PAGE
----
• High-profile studies have provided conflicting results regarding the involvement of the Omi/HtrA2 gene in Parkinson's disease (PD) susceptibility. Therefore, we performed a large-scale analysis of the association of common Omi/HtrA2 variants in the Genetic Epidemiology of Parkinson's disease (GEO-PD) consortium. GEO-PD sites provided clinical and genetic data including affection status, gender, ethnicity, age at study, age at examination (all subjects); age at onset and family history of PD (patients). Genotyping was performed for the five most informative SNPs spanning the Omi/HtrA2 gene in approximately 2-3 kb intervals (rs10779958, rs2231250, rs72470544, rs1183739, rs2241028). Fixed as well as random effect models were used to provide summary risk estimates of Omi/HtrA2 variants. The 20 GEO-PD sites provided data for 6378 cases and 8880 controls. No overall significant associations for the five Omi/HtrA2 SNPs and PD were observed using either fixed effect or random effect models. The summary odds ratios ranged between 0.98 and 1.08 and the estimates of between-study heterogeneity were not large (non-significant Q statistics for all 5 SNPs; I(2) estimates 0-28%). Trends for association were seen for participants of Scandinavian descent for rs2241028 (OR 1.41, p=0.04) and for rs1183739 for age at examination (cut-off 65 years; OR 1.17, p=0.02), but these would not be significant after adjusting for multiple comparisons and their Bayes factors were only modest. This largest association study performed to define the role of any gene in the pathogenesis of Parkinson's disease revealed no overall strong association of Omi/HtrA2 variants with PD in populations worldwide.
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8.
  • Matheson, Gordon O, et al. (författare)
  • Prevention and management of non-communicable disease : the IOC consensus statement, Lausanne 2013.
  • 2013
  • Ingår i: British Journal of Sports Medicine. - 0306-3674 .- 1473-0480. ; 43:11, s. 1075-88
  • Tidskriftsartikel (refereegranskat)abstract
    • Morbidity and mortality from preventable, non-communicable chronic disease (NCD) threatens the health of our populations and our economies. The accumulation of vast amounts of scientific knowledge has done little to change this. New and innovative thinking is essential to foster new creative approaches that leverage and integrate evidence through the support of big data, technology and design thinking. The purpose of this paper is to summarise the results of a consensus meeting on NCD prevention sponsored by the IOC in April 2013. Within the context of advocacy for multifaceted systems change, the IOC's focus is to create solutions that gain traction within healthcare systems. The group of participants attending the meeting achieved consensus on a strategy for the prevention and management of chronic disease that includes the following: (1) Focus on behavioural change as the core component of all clinical programmes for the prevention and management of chronic disease. (2) Establish actual centres to design, implement, study and improve preventive programmes for chronic disease. (3) Use human-centred design in the creation of prevention programmes with an inclination to action, rapid prototyping and multiple iterations. (4) Extend the knowledge and skills of Sports and Exercise Medicine (SEM) professionals to build new programmes for the prevention and treatment of chronic disease focused on physical activity, diet and lifestyle. (5) Mobilise resources and leverage networks to scale and distribute programmes of prevention. True innovation lies in the ability to align thinking around these core strategies to ensure successful implementation of NCD prevention and management programmes within healthcare. The IOC and SEM community are in an ideal position to lead this disruptive change. The outcome of the consensus meeting was the creation of the IOC Non-Communicable Diseases ad hoc Working Group charged with the responsibility of moving this agenda forward.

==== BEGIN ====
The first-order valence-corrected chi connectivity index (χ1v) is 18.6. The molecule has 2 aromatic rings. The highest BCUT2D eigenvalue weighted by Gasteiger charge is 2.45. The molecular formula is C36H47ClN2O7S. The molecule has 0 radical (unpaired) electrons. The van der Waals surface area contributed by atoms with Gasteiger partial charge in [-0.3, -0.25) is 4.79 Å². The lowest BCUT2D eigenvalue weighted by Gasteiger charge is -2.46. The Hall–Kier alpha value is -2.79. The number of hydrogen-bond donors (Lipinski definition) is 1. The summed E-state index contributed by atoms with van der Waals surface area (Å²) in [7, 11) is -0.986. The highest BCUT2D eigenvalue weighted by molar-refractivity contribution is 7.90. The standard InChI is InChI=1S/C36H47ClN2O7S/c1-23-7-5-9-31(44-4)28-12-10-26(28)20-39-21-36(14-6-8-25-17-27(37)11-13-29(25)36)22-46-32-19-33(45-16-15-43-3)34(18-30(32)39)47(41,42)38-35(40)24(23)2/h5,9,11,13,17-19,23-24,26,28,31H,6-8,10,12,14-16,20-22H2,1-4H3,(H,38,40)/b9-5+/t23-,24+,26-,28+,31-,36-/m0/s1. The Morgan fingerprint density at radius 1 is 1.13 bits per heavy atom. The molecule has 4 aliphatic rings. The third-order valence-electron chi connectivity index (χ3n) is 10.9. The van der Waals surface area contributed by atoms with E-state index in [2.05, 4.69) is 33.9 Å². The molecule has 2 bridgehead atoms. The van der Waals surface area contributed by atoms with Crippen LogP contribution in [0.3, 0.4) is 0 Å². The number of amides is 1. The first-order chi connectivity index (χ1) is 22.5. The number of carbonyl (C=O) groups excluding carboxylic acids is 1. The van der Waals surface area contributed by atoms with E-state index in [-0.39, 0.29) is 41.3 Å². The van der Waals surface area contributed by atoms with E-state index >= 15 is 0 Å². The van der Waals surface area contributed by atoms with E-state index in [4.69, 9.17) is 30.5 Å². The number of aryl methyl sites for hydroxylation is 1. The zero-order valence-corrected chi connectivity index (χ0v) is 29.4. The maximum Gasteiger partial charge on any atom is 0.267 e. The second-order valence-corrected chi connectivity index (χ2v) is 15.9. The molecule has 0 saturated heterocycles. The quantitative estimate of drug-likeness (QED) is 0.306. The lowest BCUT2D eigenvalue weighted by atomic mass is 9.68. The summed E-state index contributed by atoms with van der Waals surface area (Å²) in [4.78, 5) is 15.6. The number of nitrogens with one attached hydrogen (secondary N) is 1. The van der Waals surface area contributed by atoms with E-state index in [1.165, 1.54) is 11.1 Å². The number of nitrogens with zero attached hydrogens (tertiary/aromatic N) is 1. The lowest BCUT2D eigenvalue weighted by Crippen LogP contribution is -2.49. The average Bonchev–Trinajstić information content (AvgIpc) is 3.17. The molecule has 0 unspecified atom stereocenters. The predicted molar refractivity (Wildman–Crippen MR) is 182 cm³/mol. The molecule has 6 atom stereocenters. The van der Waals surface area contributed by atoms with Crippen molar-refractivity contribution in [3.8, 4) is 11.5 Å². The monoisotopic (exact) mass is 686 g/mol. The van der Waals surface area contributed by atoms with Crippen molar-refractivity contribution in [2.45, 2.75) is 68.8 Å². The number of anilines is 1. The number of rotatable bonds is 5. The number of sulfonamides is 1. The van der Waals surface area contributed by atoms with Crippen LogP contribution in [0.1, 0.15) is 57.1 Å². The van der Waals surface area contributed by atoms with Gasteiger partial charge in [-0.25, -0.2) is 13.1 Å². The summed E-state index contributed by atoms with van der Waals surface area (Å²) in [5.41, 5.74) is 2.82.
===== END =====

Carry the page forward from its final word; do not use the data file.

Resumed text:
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9.
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10.
  • Ross, Owen A., et al. (författare)
  • Association of LRRK2 exonic variants with susceptibility to Parkinson's disease: a case-control study
  • 2011
  • Ingår i: Lancet Neurology. - : Lancet Ltd. - 1474-4465. ; 10:10, s. 898-908
  • Tidskriftsartikel (refereegranskat)abstract
    • Background The leucine-rich repeat kinase 2 gene (LRRK2) harbours highly penetrant mutations that are linked to familial parkinsonism. However, the extent of its polymorphic variability in relation to risk of Parkinson's disease (PD) has not been assessed systematically. We therefore assessed the frequency of LRRK2 exonic variants in individuals with and without PD, to investigate the role of the variants in PD susceptibility. Methods LRRK2 was genotyped in patients with PD and controls from three series (white, Asian, and Arab-Berber) from sites participating in the Genetic Epidemiology of Parkinson's Disease Consortium. Genotyping was done for exonic variants of LRRK2 that were identified through searches of literature and the personal communications of consortium members. Associations with PD were assessed by use of logistic regression models. For variants that had a minor allele frequency of 0.5% or greater, single variant associations were assessed, whereas for rarer variants information was collapsed across variants. Findings 121 exonic LRRK2 variants were assessed in 15 540 individuals: 6995 white patients with PD and 5595 controls, 1376 Asian patients and 962 controls, and 240 Arab-Berber patients and 372 controls. After exclusion of carriers of known pathogenic mutations, new independent risk associations were identified for polymorphic variants in white individuals (M1646T, odds ratio 1.43, 95% CI 1.15-1.78; p=0.0012) and Asian individuals (A419V, 2.27, 1.35-3.83; p=0.0011). A protective haplotype (N551K-R1398H-K1423K) was noted at a frequency greater than 5% in the white and Asian series, with a similar finding in the Arab-Berber series (combined odds ratio 0.82, 0.72-0.94; p=0.0043). Of the two previously reported Asian risk variants, G2385R was associated with disease (1.73, 1.20-2.49; p=0.0026), but no association was noted for R1628P (0.62, 0.36-1.07; p=0.087). In the Arab-Berber series, Y2189C showed potential evidence of risk association with PD (4.48, 133-15.09; p=0.012). Interpretation The results for LRRK2 show that several rare and common genetic variants in the same gene can have independent effects on disease risk. LRRK2, and the pathway in which it functions, is important in the cause and pathogenesis of PD in a greater proportion of patients with this disease than previously believed. These results will help discriminate those patients who will benefit most from therapies targeted at LRRK2 pathogenic activity. Funding Michael J Fox Foundation and National Institutes of Health.